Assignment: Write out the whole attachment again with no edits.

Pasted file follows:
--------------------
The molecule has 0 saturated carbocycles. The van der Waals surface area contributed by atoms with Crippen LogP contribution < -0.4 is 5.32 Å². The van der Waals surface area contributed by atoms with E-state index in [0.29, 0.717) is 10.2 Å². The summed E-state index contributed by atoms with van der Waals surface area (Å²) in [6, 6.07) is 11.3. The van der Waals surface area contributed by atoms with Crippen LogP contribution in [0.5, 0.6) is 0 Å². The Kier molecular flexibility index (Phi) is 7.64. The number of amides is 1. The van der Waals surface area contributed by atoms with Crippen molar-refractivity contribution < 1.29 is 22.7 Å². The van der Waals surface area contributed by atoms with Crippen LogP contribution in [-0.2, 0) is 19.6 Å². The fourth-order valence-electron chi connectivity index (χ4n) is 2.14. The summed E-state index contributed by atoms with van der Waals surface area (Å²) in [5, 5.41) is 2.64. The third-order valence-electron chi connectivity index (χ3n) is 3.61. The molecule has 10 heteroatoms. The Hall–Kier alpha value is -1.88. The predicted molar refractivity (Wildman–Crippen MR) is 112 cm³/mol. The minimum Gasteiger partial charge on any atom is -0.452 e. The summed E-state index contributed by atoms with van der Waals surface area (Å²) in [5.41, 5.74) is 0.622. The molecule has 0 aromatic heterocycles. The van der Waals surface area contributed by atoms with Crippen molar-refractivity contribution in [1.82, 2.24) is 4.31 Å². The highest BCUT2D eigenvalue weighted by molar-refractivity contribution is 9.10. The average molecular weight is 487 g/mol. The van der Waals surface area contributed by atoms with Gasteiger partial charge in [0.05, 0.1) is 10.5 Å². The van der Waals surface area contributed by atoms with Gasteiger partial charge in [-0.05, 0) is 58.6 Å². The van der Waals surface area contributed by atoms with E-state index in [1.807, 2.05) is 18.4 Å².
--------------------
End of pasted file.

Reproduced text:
The molecule has 0 saturated carbocycles. The van der Waals surface area contributed by atoms with Crippen LogP contribution < -0.4 is 5.32 Å². The van der Waals surface area contributed by atoms with E-state index in [0.29, 0.717) is 10.2 Å². The summed E-state index contributed by atoms with van der Waals surface area (Å²) in [6, 6.07) is 11.3. The van der Waals surface area contributed by atoms with Crippen LogP contribution in [0.5, 0.6) is 0 Å². The Kier molecular flexibility index (Phi) is 7.64. The number of amides is 1. The van der Waals surface area contributed by atoms with Crippen molar-refractivity contribution < 1.29 is 22.7 Å². The van der Waals surface area contributed by atoms with Crippen LogP contribution in [-0.2, 0) is 19.6 Å². The fourth-order valence-electron chi connectivity index (χ4n) is 2.14. The summed E-state index contributed by atoms with van der Waals surface area (Å²) in [5, 5.41) is 2.64. The third-order valence-electron chi connectivity index (χ3n) is 3.61. The molecule has 10 heteroatoms. The Hall–Kier alpha value is -1.88. The predicted molar refractivity (Wildman–Crippen MR) is 112 cm³/mol. The minimum Gasteiger partial charge on any atom is -0.452 e. The summed E-state index contributed by atoms with van der Waals surface area (Å²) in [5.41, 5.74) is 0.622. The molecule has 0 aromatic heterocycles. The van der Waals surface area contributed by atoms with Crippen molar-refractivity contribution in [1.82, 2.24) is 4.31 Å². The highest BCUT2D eigenvalue weighted by molar-refractivity contribution is 9.10. The average molecular weight is 487 g/mol. The van der Waals surface area contributed by atoms with Gasteiger partial charge in [0.05, 0.1) is 10.5 Å². The van der Waals surface area contributed by atoms with Gasteiger partial charge in [-0.05, 0) is 58.6 Å². The van der Waals surface area contributed by atoms with E-state index in [1.807, 2.05) is 18.4 Å².